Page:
Boston anchor Kathryn Tappen tames Bruins

Kathryn Tappen's meteoric rise in sports broadcasting is akin to a Zdeno Chara slap shot: swift and striking. Since joining the top-rated New England Sports Network in 2006, Tappen has moved from reporter to lead Boston Bruins studio host and has thrived in the ever-boiling Boston sports cauldron.

"It's been a great run," said the 30-year-old Tappen, a former Academic All-American track standout at Rutgers University. "I've seen people come into this market unprepared and get burned or even humiliated by a coach. Even people who come from cities like New York or Philadelphia don't know what it's like to work in Boston. The fans are so passionate. If you say something that is incorrect, they will definitely call you on it. When you cover people's favorite teams, it's like you're a part of their families."

Tappen's athletic pedigree has served her well in a business in which the will to win is vital. "I'm a perfectionist," she said. "Every night on the broadcasts, I bring the same preparation and enthusiasm as I did when I was competing as an athlete."

In her formative years in Morristown, N.J., Tappen played youth basketball and baseball on boys' teams. She attended Rutgers on academic and athletic scholarships, and was a member of the cross country and track teams, setting a school record in the women's 3,000-meter steeplechase. Now, although free time is at a premium, athletics remain a priority for Tappen.

"I usually run anywhere from 4 to 6 miles before I start my day," she said. "I've picked up spinning in the last two years and try to do that a few times a week to give my body a rest from the impact of running. I'll jump in an occasional road race from time to time.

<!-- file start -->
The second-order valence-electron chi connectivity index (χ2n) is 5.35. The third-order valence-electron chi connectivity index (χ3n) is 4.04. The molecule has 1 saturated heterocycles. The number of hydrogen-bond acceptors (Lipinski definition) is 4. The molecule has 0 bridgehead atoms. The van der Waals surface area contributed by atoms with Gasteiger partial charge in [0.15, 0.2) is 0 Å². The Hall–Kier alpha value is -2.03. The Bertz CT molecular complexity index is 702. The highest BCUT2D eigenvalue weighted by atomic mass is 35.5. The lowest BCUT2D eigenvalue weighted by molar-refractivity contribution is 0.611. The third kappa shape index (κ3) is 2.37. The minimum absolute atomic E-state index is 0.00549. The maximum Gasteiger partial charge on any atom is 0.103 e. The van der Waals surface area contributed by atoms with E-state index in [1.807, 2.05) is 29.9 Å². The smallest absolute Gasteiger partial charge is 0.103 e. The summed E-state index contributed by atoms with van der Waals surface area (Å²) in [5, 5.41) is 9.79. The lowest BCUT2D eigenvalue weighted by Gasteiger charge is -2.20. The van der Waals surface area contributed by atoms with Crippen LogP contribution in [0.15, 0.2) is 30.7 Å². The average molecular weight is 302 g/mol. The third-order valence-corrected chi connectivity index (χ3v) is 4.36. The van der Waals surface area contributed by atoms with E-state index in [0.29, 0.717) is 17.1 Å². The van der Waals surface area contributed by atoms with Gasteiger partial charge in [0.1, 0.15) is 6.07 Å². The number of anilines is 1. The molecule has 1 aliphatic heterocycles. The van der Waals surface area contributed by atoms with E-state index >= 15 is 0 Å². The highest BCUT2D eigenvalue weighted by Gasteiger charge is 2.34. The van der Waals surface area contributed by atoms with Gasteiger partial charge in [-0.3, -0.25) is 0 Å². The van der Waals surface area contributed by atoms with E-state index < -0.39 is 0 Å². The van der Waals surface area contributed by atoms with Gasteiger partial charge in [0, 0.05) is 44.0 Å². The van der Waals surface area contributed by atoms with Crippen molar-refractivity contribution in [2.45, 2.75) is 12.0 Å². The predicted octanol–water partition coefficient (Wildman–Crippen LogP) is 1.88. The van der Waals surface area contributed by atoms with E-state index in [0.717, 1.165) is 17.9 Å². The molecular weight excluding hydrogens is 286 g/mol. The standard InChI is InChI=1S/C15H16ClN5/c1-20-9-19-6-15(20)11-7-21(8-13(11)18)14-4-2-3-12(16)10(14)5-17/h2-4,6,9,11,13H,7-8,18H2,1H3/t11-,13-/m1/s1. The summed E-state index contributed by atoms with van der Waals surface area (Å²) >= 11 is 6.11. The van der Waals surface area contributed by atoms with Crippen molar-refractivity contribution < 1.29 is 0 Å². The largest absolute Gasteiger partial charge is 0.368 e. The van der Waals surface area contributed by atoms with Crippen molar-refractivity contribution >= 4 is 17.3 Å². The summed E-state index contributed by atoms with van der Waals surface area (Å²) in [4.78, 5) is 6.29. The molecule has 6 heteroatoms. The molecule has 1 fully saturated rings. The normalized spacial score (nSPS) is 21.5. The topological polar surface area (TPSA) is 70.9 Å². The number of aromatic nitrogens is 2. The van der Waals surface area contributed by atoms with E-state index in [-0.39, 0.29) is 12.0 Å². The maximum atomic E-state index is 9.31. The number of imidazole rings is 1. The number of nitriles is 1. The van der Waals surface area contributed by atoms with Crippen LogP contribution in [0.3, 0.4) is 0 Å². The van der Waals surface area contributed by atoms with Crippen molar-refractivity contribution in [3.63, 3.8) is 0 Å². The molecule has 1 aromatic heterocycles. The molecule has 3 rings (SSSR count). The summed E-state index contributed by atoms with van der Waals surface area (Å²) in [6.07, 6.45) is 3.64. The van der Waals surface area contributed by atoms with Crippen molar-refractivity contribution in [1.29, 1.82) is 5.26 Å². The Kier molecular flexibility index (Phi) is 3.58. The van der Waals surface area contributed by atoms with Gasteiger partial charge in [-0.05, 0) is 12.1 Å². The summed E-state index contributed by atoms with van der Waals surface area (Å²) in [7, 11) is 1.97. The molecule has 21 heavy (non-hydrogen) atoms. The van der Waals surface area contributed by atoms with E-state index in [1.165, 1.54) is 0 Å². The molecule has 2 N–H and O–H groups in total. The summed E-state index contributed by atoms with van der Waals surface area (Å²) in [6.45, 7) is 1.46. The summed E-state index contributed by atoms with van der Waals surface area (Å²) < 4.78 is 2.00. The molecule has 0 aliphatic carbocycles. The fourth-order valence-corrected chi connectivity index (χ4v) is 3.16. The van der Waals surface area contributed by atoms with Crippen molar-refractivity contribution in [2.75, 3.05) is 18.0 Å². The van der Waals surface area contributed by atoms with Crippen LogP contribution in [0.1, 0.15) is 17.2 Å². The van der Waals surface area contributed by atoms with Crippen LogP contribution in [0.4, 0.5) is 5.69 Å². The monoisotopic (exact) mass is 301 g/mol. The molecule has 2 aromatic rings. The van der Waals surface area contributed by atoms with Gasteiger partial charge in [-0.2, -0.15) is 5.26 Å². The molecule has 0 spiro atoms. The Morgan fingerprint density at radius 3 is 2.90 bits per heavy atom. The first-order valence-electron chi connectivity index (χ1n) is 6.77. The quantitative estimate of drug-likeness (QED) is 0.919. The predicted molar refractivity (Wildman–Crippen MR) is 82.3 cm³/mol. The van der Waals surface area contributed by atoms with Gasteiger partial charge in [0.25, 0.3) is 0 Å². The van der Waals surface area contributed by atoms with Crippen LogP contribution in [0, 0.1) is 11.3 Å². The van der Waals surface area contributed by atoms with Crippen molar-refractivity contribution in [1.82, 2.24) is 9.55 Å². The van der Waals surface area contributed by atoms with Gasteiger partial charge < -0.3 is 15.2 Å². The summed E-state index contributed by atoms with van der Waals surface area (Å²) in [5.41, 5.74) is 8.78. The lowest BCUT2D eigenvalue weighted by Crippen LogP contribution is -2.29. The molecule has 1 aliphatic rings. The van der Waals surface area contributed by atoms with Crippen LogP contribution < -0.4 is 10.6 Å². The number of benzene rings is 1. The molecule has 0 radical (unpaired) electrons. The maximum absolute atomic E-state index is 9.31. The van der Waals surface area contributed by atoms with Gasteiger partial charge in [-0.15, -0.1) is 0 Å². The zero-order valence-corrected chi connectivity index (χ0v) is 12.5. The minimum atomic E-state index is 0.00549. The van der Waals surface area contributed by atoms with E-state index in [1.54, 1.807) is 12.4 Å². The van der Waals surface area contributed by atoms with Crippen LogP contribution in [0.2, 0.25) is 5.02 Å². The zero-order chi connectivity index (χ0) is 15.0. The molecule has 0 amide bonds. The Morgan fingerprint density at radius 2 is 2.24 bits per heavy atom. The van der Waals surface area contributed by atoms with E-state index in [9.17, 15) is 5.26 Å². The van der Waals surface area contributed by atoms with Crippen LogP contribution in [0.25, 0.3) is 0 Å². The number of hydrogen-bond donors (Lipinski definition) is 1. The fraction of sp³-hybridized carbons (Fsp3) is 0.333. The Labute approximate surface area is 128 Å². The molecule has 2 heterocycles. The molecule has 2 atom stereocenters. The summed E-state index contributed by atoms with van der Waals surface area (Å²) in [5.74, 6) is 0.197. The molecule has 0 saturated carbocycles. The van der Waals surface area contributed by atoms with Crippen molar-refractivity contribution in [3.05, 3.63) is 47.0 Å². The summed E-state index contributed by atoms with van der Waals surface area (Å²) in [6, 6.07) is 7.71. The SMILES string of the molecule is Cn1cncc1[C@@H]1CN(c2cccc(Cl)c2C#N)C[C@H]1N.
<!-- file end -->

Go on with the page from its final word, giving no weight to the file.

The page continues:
"I also play tennis with my husband [New Jersey Devils defenseman Jay Leach] in my free time, and I am going to try stand-up paddleboarding with him this summer. Twice a week, I train with a personal trainer to build up my strength and core."

Tappen's athletic past -- and present -- have enhanced her cred with Boston fans and athletes.

"When athletes learn that I was a former Division I athlete, I think it helps bring a respect and a common denominator," she said. "I can remember being paired up in a charity golf foursome with [Bruins legend] Ray Bourque at one of his charity tournaments. They had a long-drive competition. It seemed like every great Bruins player was there. I was nervous and gripped the club so hard not wanting to look bad in front of all those guys. I drove it straight down the middle over 200 yards. That was unbelievable. It was great to have that kind of rapport with the guys, especially being a woman."

The former CSTV and NBC Universal reporter does not shy away from the gender factor inherent in her field. "I believe that we all have to prove ourselves in this business," said Tappen, who has won an Associated Press award and been nominated for two Emmy Awards.

"Thanks to people like [ESPN columnist] Jackie MacMullan and [sports broadcaster] Lesley Visser, we don't have the challenges that female reporters had in the past," Tappen said. "But we still have to earn our credibility and watch how we conduct ourselves. That's just the way it is."

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